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Nike Calls 'Jumpman' Copyright Suit An Air Ball

Nike Inc. on Monday tore into a lawsuit that's claiming the sneaker giant ripped off a copyrighted photo of Michael Jordan for its famous “Jumpman” logo, calling it “exactly the sort of meritless case that motions to dismiss are intended to address.”

Photographer Jacobus Rentmeester sued Nike in January, claiming it used an image he snapped of Jordan for Life magazine in 1984 as the basis of the logo — a silhouette of the basketball legend soaring toward the hoop with all limbs outstretched. The iconic figure has appeared on countless products sold under the shoemaker’s Jordan brand for the past three decades.

Less than two months later, Nike is pushing to get the case booted — saying that “the court need look no further than the photographs and logo themselves to find that they are not substantially similar as a matter of copyright law.”

“Rentmeester's claims are baseless,” Nike said. “Ninth Circuit law is clear that copyright protection for photographs is thin and that infringement can only occur where two photographs of the same subject are virtually identical. Rentmeester falls far short of that standard here given the significant — and self-evident — differences.”

The company says the mood, lighting, setting, expression, color, style, and overall look and feel of the 1984 photo are all different from the logo the company has made famous over the past 25 years.

“Simply put, Rentmeester does not have a monopoly on Mr. Jordan, his appearance, his athletic prowess, or images of him dunking a basketball,” Nike's motion says. “His copyright begins and ends with his specific original expression of that subject and theme.”

Given a recent copyright ruling by the U.S. Supreme Court, it's as notable what Nike's motion doesn't say as what it does.

In years past, Nike might have been able to ditch the case by arguing laches — an equitable doctine that gives judges the discretion to bar legal claims filed after a plaintiff has “slept” on a right to sue for so long that it’s unfair to the defendants. Rentmeester confronted Nike about what he saw as infringement of his copyrights back in the 1980s, but hadn't protested the use of the image since 1987.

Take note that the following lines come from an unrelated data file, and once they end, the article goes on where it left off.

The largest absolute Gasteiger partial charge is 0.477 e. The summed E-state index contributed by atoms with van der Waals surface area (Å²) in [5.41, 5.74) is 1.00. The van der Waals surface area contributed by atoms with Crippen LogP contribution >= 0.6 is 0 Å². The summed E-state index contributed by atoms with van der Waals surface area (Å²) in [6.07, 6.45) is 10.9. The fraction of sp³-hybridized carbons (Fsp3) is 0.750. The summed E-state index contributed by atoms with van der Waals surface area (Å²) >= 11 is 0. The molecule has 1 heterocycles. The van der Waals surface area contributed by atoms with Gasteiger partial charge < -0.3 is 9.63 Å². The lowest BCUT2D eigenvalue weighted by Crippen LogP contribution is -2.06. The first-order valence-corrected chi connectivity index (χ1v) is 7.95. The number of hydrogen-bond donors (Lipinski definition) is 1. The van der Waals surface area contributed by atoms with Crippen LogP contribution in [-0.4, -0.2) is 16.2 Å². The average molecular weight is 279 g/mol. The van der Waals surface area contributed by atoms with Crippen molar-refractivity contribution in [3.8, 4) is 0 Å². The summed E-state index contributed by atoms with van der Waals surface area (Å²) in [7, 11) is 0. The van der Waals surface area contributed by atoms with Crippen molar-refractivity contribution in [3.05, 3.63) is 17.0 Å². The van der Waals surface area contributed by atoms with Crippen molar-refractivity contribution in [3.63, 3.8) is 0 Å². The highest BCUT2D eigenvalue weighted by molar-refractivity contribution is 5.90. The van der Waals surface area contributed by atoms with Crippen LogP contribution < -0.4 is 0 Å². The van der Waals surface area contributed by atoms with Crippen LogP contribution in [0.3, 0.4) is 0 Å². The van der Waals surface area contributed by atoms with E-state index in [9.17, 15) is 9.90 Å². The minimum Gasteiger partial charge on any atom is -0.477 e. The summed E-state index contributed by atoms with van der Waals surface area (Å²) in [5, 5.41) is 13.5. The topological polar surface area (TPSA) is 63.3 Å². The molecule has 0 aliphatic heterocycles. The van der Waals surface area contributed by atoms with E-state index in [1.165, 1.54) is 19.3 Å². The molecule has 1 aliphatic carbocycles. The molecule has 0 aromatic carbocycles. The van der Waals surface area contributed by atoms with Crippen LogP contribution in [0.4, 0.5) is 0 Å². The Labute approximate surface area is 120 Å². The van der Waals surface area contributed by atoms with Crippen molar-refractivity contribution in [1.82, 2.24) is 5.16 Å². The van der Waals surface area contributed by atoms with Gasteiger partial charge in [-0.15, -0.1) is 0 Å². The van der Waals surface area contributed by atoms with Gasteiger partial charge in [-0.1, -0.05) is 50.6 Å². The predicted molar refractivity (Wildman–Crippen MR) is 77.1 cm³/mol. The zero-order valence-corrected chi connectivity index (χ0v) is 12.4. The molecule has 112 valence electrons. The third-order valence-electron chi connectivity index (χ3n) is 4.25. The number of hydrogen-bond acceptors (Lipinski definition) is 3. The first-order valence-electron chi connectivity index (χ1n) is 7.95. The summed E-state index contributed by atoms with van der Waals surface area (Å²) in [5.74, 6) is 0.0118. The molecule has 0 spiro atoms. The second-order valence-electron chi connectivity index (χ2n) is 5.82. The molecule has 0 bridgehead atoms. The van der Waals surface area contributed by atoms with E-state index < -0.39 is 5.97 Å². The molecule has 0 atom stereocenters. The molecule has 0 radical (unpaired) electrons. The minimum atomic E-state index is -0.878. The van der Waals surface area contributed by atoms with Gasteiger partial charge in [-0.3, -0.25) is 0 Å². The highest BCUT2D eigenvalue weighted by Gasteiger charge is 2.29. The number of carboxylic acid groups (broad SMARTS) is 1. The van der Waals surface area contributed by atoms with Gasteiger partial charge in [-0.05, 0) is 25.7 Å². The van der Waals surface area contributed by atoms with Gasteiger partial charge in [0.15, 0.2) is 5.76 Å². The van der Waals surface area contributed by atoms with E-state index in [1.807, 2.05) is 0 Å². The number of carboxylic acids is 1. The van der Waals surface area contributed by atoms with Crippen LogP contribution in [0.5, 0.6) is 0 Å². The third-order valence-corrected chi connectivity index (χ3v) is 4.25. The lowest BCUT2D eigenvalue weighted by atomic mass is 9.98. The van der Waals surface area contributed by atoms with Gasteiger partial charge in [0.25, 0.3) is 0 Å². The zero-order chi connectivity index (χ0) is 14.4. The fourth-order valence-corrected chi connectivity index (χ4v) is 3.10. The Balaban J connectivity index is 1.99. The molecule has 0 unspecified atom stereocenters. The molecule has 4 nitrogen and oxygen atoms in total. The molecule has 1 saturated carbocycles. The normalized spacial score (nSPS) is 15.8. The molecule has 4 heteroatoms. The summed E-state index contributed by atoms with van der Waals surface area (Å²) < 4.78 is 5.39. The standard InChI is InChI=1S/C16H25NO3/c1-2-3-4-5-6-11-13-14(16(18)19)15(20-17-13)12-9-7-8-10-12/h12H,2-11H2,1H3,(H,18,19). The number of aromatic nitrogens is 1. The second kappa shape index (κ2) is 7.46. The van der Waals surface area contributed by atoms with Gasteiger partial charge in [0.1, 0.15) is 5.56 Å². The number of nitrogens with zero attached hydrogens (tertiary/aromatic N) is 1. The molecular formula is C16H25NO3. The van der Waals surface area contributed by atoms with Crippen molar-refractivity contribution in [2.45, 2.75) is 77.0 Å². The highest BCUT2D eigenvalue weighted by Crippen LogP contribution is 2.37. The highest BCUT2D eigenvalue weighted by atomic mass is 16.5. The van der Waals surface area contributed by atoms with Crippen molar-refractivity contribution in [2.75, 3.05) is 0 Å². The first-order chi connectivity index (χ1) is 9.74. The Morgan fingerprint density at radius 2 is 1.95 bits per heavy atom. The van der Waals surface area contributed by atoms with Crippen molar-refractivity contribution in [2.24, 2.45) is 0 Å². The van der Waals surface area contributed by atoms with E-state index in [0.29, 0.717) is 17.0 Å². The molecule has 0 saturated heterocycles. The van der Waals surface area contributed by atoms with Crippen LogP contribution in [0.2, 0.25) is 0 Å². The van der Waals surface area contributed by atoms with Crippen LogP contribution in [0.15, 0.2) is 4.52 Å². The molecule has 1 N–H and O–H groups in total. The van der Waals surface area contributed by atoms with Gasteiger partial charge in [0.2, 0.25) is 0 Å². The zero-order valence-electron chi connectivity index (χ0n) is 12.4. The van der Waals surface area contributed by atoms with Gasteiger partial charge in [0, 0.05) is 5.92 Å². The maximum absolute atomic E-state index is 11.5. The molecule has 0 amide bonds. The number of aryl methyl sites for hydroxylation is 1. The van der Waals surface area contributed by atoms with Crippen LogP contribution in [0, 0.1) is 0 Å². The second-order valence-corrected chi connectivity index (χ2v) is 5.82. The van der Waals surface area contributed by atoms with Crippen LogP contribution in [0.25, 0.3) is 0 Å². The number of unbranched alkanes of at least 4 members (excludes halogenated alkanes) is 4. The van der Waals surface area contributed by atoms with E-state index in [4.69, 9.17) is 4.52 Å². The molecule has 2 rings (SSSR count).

But that was before last May’s ruling in the long-running infringement case of Paula Petrella, the daughter of "Raging Bull" author Frank Petrella — a decision that said laches could never be used to bar a claim of copyright infringement so long as it falls within the Copyright Act’s three-year statute of limitations.

Many experts have predicted that the Raging Bull ruling would make it tougher to use laches to defeat long-delayed copyright lawsuits. On Monday, faced with a claim that Rentmeester “slept on” since 1987, Nike didn't invoke the doctrine in in its motion to dismiss.

Not that Nike avoided mentioning the photog's long delay entirely, though.

In Raging Bull, all the justices said was that if new infringements occurred within the three-year window — even after a long delay — they couldn't be defeated by laches. On Monday, Nike asked for a ruling that, at the very least, the court dismiss requests for damages dating further back than three years.

Rentmeester sued on Jan. 22, claiming he was paid $15,000 for a two-year deal allowing Nike to use his image, which he snapped for a special issue of Life magazine highlighting athletes competing at the 1984 Summer Olympics.

After that deal expired in 1987, he says, Nike kept on using the logo and hasn’t paid him anything since.

Rentmeester is represented by Cody B. Hoesly of Larkins Vacura LLP, and Eric Fastiff, Dean Harvey and Katherine Benson of Lieff Cabraser Heimann & Bernstein LLP.

Nike is represented by Eric C. Beach and Jon P. Stride of Tonkon Torp LLP, and Dale M. Cendali and P. Daniel Bond of Kirkland & Ellis LLP.

The case is Jacobus Rentmeester v. Nike Inc., case number 3:15-cv-00113, in the U.S. District Court for the District of Oregon.